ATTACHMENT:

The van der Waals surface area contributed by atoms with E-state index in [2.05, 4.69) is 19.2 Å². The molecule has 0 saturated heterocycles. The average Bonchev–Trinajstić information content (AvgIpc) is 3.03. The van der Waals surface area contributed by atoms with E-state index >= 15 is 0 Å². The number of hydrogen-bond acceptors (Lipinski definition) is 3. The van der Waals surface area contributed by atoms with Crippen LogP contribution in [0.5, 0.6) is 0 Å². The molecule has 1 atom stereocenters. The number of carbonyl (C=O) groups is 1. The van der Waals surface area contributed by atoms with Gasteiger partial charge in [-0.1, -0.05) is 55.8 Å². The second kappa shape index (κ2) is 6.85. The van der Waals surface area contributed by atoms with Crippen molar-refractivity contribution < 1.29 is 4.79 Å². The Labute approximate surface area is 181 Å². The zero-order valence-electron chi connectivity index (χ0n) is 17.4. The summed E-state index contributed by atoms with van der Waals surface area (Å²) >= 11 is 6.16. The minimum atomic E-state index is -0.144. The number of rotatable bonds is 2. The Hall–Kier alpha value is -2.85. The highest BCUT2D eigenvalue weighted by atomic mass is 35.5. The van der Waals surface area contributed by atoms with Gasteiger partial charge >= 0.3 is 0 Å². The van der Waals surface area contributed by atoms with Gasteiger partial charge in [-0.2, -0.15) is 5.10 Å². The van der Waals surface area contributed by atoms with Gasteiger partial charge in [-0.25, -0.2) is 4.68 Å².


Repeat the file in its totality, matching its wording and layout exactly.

The van der Waals surface area contributed by atoms with E-state index in [2.05, 4.69) is 19.2 Å². The molecule has 0 saturated heterocycles. The average Bonchev–Trinajstić information content (AvgIpc) is 3.03. The van der Waals surface area contributed by atoms with E-state index >= 15 is 0 Å². The number of hydrogen-bond acceptors (Lipinski definition) is 3. The van der Waals surface area contributed by atoms with Crippen LogP contribution in [0.5, 0.6) is 0 Å². The molecule has 1 atom stereocenters. The number of carbonyl (C=O) groups is 1. The van der Waals surface area contributed by atoms with Gasteiger partial charge in [-0.1, -0.05) is 55.8 Å². The second kappa shape index (κ2) is 6.85. The van der Waals surface area contributed by atoms with Crippen molar-refractivity contribution < 1.29 is 4.79 Å². The Labute approximate surface area is 181 Å². The zero-order valence-electron chi connectivity index (χ0n) is 17.4. The summed E-state index contributed by atoms with van der Waals surface area (Å²) >= 11 is 6.16. The minimum atomic E-state index is -0.144. The number of rotatable bonds is 2. The Hall–Kier alpha value is -2.85. The highest BCUT2D eigenvalue weighted by atomic mass is 35.5. The van der Waals surface area contributed by atoms with Gasteiger partial charge >= 0.3 is 0 Å². The van der Waals surface area contributed by atoms with Gasteiger partial charge in [-0.2, -0.15) is 5.10 Å². The van der Waals surface area contributed by atoms with Gasteiger partial charge in [-0.25, -0.2) is 4.68 Å².